Whether you apply for a job or already have one, your employer must provide you with an application process and work environment free from discrimination. Here in California, the Fair Employment and Housing Act enforces those protections.
FEHA applies to employment agencies, private and public employers with more than five employees, and labor organizations. If you suspect your employer, or a prospective employer, of discrimination, you may benefit from understanding your rights and legal options.
Who does California law protect?
FEHA prohibits a prospective or current employer from discriminating against you based on the following:
- Genetic information
- National origin
- Sexual orientation
- Medical condition
- Marital status
- Physical or mental disability
- Gender identity
- Military or veteran status
- Gender expression
If you fall into one of these categories and the evidence shows that your employer discriminated against you as a result, you may be able to file a complaint. The law further prohibits your employer from retaliating against you for filing such a complaint, which includes firing you.
When does California law prohibit discrimination?
FEHA prohibits employers from discriminating against current or prospective employees during any of the following:
- Work conditions
- Separating employees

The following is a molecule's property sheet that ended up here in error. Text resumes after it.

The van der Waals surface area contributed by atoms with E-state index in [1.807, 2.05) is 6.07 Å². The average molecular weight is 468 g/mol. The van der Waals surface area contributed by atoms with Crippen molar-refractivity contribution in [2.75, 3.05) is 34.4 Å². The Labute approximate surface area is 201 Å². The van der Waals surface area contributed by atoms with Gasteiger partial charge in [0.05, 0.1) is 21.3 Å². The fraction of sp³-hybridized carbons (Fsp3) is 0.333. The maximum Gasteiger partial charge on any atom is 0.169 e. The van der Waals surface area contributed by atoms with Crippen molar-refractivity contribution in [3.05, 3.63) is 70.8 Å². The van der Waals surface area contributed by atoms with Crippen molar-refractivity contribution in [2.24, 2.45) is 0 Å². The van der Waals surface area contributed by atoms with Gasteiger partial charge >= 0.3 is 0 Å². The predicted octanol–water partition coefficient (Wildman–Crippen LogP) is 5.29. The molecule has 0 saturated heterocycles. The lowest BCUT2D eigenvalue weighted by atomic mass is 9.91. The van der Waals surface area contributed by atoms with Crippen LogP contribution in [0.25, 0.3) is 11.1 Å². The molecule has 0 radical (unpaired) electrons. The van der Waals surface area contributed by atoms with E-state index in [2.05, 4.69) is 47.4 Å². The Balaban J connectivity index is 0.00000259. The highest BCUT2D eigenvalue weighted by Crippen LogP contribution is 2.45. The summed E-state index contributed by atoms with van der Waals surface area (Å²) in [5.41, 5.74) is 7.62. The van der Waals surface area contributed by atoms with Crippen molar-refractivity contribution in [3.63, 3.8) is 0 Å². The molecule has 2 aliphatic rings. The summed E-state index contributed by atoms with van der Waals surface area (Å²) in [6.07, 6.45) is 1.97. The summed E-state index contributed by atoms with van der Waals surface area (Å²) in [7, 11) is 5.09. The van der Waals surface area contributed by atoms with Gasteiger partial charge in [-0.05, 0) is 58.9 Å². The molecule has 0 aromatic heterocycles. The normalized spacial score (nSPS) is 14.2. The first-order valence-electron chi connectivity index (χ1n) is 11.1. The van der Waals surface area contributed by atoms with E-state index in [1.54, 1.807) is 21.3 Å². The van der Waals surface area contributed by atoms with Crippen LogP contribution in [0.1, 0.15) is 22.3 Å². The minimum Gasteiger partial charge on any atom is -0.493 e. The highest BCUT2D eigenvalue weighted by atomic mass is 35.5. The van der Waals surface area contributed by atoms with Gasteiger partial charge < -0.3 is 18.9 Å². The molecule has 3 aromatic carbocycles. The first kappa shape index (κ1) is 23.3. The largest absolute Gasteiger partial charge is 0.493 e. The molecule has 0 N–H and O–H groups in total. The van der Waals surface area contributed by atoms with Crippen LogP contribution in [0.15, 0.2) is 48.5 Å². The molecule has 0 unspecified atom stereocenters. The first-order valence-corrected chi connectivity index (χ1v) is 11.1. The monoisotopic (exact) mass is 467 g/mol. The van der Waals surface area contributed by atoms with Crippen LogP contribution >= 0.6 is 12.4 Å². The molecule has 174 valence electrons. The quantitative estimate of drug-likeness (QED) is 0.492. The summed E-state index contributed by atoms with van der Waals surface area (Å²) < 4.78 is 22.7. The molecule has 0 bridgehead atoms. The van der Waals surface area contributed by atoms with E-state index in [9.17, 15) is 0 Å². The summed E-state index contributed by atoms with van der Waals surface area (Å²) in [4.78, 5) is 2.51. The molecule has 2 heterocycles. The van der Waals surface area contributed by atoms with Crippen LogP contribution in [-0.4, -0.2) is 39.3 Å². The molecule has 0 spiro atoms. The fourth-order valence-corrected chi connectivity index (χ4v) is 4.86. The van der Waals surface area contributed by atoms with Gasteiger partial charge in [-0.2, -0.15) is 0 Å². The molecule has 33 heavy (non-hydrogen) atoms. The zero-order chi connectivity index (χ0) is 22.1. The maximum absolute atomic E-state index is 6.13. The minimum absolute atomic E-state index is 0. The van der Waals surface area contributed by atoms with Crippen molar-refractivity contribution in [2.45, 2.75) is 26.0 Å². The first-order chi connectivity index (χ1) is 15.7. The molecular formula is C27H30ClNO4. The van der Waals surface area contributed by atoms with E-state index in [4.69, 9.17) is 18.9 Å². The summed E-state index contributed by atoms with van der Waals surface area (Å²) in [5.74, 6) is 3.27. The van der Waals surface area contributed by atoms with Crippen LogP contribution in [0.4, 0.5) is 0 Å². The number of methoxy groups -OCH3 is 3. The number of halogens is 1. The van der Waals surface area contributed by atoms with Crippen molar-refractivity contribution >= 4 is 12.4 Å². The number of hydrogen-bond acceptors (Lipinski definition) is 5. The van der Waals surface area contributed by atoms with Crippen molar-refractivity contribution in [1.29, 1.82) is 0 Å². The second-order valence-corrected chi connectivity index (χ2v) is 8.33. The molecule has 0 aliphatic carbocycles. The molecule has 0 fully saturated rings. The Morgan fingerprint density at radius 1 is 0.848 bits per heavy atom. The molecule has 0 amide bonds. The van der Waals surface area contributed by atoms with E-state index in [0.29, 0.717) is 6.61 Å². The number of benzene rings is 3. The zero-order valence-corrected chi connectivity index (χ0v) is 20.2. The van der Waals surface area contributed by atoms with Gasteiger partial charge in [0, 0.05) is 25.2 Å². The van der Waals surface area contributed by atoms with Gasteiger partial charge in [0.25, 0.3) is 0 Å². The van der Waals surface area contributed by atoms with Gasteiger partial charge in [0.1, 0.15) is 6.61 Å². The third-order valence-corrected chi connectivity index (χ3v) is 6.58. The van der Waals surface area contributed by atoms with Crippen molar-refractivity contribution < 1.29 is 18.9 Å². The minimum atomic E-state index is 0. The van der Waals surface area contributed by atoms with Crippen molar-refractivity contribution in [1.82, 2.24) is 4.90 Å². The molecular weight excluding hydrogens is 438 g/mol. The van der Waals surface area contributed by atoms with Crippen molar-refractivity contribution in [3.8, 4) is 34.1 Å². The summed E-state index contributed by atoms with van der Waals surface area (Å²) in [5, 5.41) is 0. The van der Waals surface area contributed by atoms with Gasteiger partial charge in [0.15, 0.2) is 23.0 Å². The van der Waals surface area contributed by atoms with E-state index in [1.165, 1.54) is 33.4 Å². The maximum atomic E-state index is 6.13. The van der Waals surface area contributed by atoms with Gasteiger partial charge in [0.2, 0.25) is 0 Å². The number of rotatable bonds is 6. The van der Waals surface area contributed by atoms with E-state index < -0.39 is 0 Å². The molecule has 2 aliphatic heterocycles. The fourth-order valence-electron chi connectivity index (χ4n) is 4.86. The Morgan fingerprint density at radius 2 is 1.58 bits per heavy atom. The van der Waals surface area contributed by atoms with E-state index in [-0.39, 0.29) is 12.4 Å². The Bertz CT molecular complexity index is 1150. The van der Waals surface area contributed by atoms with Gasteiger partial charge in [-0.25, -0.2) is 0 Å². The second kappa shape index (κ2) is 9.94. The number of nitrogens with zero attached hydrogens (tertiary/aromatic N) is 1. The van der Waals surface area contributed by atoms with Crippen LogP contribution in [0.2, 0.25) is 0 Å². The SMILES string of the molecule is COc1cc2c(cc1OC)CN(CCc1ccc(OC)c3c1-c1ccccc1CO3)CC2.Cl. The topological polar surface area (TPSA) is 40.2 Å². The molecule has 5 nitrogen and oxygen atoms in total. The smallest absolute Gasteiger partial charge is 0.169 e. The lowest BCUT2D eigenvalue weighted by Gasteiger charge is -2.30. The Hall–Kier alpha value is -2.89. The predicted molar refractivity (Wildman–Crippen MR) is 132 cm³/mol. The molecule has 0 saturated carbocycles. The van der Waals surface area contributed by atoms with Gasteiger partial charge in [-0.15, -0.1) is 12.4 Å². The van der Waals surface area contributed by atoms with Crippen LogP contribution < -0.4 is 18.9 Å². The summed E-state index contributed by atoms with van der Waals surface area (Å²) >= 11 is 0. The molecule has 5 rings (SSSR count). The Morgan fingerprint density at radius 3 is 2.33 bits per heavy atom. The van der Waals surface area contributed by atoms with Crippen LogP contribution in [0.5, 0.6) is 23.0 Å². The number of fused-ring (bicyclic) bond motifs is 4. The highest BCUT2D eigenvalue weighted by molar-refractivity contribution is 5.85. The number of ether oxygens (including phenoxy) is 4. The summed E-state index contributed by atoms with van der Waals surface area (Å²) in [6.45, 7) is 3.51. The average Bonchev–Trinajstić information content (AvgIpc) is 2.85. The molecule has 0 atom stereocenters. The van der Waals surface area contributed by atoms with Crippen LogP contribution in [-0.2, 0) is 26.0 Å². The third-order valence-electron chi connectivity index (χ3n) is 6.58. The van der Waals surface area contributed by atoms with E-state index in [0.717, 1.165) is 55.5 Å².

Employers may not discriminate against anyone when it comes to internship programs, apprenticeships, unions or employee organizations.
What legal remedies does California law provide?
Upon proving a discrimination claim, the law allows you to pursue the following legal remedies:
- Past lost earnings
- Future lost earnings
- Reasonable accommodations
- Out-of-pocket expenses
- Policy changes
- Punitive damages
- Damages for emotional distress
- Attorney’s fees and costs
Depending on your case, you may receive one or more of these remedies. Of course, you must prove your claim before the court will consider awarding you any damages. This often requires a thorough investigation into your claim. Gathering written or electronic communications, talking to potential witnesses such as co-workers, and a review of your employer’s policies and procedures is often a good place to start.
Even though you are filing a claim in connection with your own experiences, you may discover that the discrimination your employer subjected you to also extended to other employees or applicants. If so, you may help make positive changes for others who suffered as you did by pursuing your claim.